Two thirds of Brits don’t know that autumn is the most important season for planting seeds, according to the Royal Horticultural Society (RHS), which is urging British gardeners to get digging.
In a poll, RHS found just 8 per cent of Brits thought autumn was the most important gardening season, compared to 68 per cent who thought spring was the most crucial.
Planting seeds and bulbs in autumn gives plants plenty of time to get established, ready to flourish the following spring.
It takes advantage of moist and warm soil and gives plants more time to grow new roots and become less vulnerable to dry summers later.
Spring bulbs are highly adapted to survive cold soils over the winter and actually need to experience a period of chilling before they will flower.
In the wake of an increased popularity of gardening during the coronavirus lockdown, the RHS is telling new garden enthusiasts to start planting now.
Bulbs to plant this autumn include daffodils, lilies, hyacinths, snowdrops and tulips, according to the RHS, which is posting a range of helpful videos and tips on its website throughout the season.
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Autumn is a great time to get out and get planting while the soil is warm so that plants can get established ready to flourish next spring
RHS believes gardens and green spaces have been increasingly vital throughout much of this year, when access to natural, open spaces has been limited.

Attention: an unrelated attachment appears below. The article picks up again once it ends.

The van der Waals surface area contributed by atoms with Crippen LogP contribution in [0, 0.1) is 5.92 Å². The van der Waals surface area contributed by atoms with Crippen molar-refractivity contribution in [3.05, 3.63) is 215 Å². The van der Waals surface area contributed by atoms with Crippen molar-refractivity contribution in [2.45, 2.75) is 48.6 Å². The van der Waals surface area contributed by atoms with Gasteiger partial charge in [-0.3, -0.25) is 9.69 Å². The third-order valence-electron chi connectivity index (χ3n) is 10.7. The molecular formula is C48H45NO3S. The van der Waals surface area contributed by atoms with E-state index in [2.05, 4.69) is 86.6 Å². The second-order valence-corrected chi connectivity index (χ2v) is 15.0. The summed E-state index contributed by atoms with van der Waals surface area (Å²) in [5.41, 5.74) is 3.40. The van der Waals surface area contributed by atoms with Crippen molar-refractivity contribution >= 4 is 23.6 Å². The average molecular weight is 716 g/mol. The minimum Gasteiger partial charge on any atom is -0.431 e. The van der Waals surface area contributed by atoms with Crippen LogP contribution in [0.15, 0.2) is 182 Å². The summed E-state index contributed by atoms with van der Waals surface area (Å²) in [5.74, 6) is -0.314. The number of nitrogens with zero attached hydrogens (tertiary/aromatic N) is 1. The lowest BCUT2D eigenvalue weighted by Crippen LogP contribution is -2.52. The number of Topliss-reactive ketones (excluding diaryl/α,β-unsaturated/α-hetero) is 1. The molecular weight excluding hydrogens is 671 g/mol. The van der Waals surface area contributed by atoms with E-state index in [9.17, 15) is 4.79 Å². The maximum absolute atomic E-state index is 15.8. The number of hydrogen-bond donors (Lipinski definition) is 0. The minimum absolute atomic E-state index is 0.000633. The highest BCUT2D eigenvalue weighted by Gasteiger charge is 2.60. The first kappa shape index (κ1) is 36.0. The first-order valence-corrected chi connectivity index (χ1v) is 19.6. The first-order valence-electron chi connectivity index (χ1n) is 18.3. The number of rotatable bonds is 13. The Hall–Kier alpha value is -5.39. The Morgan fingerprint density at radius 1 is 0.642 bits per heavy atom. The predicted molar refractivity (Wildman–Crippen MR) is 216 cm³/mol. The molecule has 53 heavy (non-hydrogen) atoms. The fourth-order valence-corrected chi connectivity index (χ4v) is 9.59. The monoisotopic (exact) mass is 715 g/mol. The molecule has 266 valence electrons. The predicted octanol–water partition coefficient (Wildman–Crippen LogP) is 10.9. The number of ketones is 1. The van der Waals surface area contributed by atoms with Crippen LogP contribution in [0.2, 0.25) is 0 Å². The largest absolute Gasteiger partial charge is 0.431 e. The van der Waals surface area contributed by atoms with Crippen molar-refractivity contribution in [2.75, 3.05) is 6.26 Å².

‘Helping people to garden is core to the RHS’s being, especially for the environment and their health, happiness and wellbeing,’ said RHS director general Sue Biggs.
‘With the recent growth in gardening, many don’t know that autumn is arguably the most important gardening season, which is something we’re committed to changing by promoting and sharing the benefits of gardening now.’
A colourful 40-year-old Acer rubrum at RHS Garden Wisley, Surrey in the middle of autumn – the most important season for planting, according to RHS
The RHS commissioned YouGov to survey 2,116 adults across the UK on how important they believe autumn to be for flowers.
It found 65 per cent didn’t know or disagreed with the statement that autumn is an important gardening season.
As much as 68 per cent of respondents said spring is the most important gardening season, compared to just 8 per cent who said autumn.
61 per cent did not know that tulip and daffodil bulbs should be planted in the autumn, the poll found.
While there isn’t officially a ‘most important’ season for growth, but ‘there could certainly be a good argument for autumn’, RHS said.
The key thing is that the season is often overlooked, particularly by beginner gardeners.
Narcissus (daffodil) bulbs, which, when planted in the autumn can give healthy and beautiful spring displays
Close-up of Narcissus jonquilla (daffodil) in full bloom. Take advantage of the rain in autumn by planting bulbs now
In autumn, the soil is still warm after the end of summer and moist but generally not yet soggy, which makes it easy to plants bulbs and seeds.
Planting in autumn also gives plants more time to grown new roots and be less vulnerable to dry periods the following summer.
They can also survive – and even benefit from – the cold soil during the winter.